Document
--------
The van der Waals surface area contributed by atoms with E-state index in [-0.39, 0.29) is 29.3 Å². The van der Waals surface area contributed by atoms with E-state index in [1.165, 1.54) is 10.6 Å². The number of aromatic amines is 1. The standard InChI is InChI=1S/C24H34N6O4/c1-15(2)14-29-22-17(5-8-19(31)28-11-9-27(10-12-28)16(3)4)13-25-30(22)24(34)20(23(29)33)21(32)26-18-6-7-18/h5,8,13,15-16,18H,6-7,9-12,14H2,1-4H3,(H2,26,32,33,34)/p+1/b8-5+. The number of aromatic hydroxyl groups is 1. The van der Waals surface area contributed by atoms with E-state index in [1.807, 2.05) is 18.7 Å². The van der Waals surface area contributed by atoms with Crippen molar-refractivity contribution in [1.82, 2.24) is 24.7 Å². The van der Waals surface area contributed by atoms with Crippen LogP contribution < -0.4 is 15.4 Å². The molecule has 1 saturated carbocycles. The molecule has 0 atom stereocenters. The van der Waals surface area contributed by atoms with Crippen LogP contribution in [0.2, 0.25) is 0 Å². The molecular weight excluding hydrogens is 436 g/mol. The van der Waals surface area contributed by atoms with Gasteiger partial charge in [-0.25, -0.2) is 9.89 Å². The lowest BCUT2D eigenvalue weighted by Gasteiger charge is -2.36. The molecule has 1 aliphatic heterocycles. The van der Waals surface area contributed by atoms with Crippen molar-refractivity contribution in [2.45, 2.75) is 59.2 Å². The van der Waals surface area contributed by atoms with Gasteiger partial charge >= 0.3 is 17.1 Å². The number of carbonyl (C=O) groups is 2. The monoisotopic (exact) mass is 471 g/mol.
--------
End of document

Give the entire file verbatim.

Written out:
The van der Waals surface area contributed by atoms with E-state index in [-0.39, 0.29) is 29.3 Å². The van der Waals surface area contributed by atoms with E-state index in [1.165, 1.54) is 10.6 Å². The number of aromatic amines is 1. The standard InChI is InChI=1S/C24H34N6O4/c1-15(2)14-29-22-17(5-8-19(31)28-11-9-27(10-12-28)16(3)4)13-25-30(22)24(34)20(23(29)33)21(32)26-18-6-7-18/h5,8,13,15-16,18H,6-7,9-12,14H2,1-4H3,(H2,26,32,33,34)/p+1/b8-5+. The number of aromatic hydroxyl groups is 1. The van der Waals surface area contributed by atoms with E-state index in [1.807, 2.05) is 18.7 Å². The van der Waals surface area contributed by atoms with Crippen molar-refractivity contribution in [1.82, 2.24) is 24.7 Å². The van der Waals surface area contributed by atoms with Crippen LogP contribution < -0.4 is 15.4 Å². The molecule has 1 saturated carbocycles. The molecule has 0 atom stereocenters. The van der Waals surface area contributed by atoms with Crippen LogP contribution in [0.2, 0.25) is 0 Å². The molecular weight excluding hydrogens is 436 g/mol. The van der Waals surface area contributed by atoms with Gasteiger partial charge in [-0.25, -0.2) is 9.89 Å². The lowest BCUT2D eigenvalue weighted by Gasteiger charge is -2.36. The molecule has 1 aliphatic heterocycles. The van der Waals surface area contributed by atoms with Crippen molar-refractivity contribution in [2.45, 2.75) is 59.2 Å². The van der Waals surface area contributed by atoms with Gasteiger partial charge >= 0.3 is 17.1 Å². The number of carbonyl (C=O) groups is 2. The monoisotopic (exact) mass is 471 g/mol.